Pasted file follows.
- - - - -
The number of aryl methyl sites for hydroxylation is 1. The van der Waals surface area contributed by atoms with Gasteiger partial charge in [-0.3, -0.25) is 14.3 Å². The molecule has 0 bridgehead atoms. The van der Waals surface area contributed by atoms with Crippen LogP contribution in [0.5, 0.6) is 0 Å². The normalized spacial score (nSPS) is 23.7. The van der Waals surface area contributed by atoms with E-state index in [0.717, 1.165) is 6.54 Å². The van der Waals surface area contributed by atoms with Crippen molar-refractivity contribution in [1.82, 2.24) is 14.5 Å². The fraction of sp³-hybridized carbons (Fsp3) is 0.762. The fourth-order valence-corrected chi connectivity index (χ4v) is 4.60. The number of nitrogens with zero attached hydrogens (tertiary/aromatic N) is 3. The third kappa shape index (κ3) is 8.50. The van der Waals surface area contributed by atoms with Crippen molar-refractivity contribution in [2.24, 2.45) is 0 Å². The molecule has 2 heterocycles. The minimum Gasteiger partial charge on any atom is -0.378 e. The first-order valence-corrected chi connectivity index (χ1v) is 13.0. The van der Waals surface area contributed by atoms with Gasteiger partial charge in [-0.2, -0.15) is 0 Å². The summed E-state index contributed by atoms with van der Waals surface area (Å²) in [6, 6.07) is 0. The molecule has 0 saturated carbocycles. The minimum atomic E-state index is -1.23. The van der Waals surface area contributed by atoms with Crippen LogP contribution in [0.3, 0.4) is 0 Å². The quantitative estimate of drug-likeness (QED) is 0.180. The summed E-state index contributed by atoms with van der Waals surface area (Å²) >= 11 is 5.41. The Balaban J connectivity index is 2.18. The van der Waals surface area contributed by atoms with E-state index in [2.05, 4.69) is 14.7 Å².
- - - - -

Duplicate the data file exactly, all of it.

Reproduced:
The number of aryl methyl sites for hydroxylation is 1. The van der Waals surface area contributed by atoms with Gasteiger partial charge in [-0.3, -0.25) is 14.3 Å². The molecule has 0 bridgehead atoms. The van der Waals surface area contributed by atoms with Crippen LogP contribution in [0.5, 0.6) is 0 Å². The normalized spacial score (nSPS) is 23.7. The van der Waals surface area contributed by atoms with E-state index in [0.717, 1.165) is 6.54 Å². The van der Waals surface area contributed by atoms with Crippen molar-refractivity contribution in [1.82, 2.24) is 14.5 Å². The fraction of sp³-hybridized carbons (Fsp3) is 0.762. The fourth-order valence-corrected chi connectivity index (χ4v) is 4.60. The number of nitrogens with zero attached hydrogens (tertiary/aromatic N) is 3. The third kappa shape index (κ3) is 8.50. The van der Waals surface area contributed by atoms with Crippen molar-refractivity contribution in [2.24, 2.45) is 0 Å². The molecule has 2 heterocycles. The minimum Gasteiger partial charge on any atom is -0.378 e. The first-order valence-corrected chi connectivity index (χ1v) is 13.0. The van der Waals surface area contributed by atoms with Gasteiger partial charge in [-0.2, -0.15) is 0 Å². The summed E-state index contributed by atoms with van der Waals surface area (Å²) in [6, 6.07) is 0. The molecule has 0 saturated carbocycles. The minimum atomic E-state index is -1.23. The van der Waals surface area contributed by atoms with Crippen LogP contribution in [0.3, 0.4) is 0 Å². The quantitative estimate of drug-likeness (QED) is 0.180. The summed E-state index contributed by atoms with van der Waals surface area (Å²) >= 11 is 5.41. The Balaban J connectivity index is 2.18. The van der Waals surface area contributed by atoms with E-state index in [2.05, 4.69) is 14.7 Å².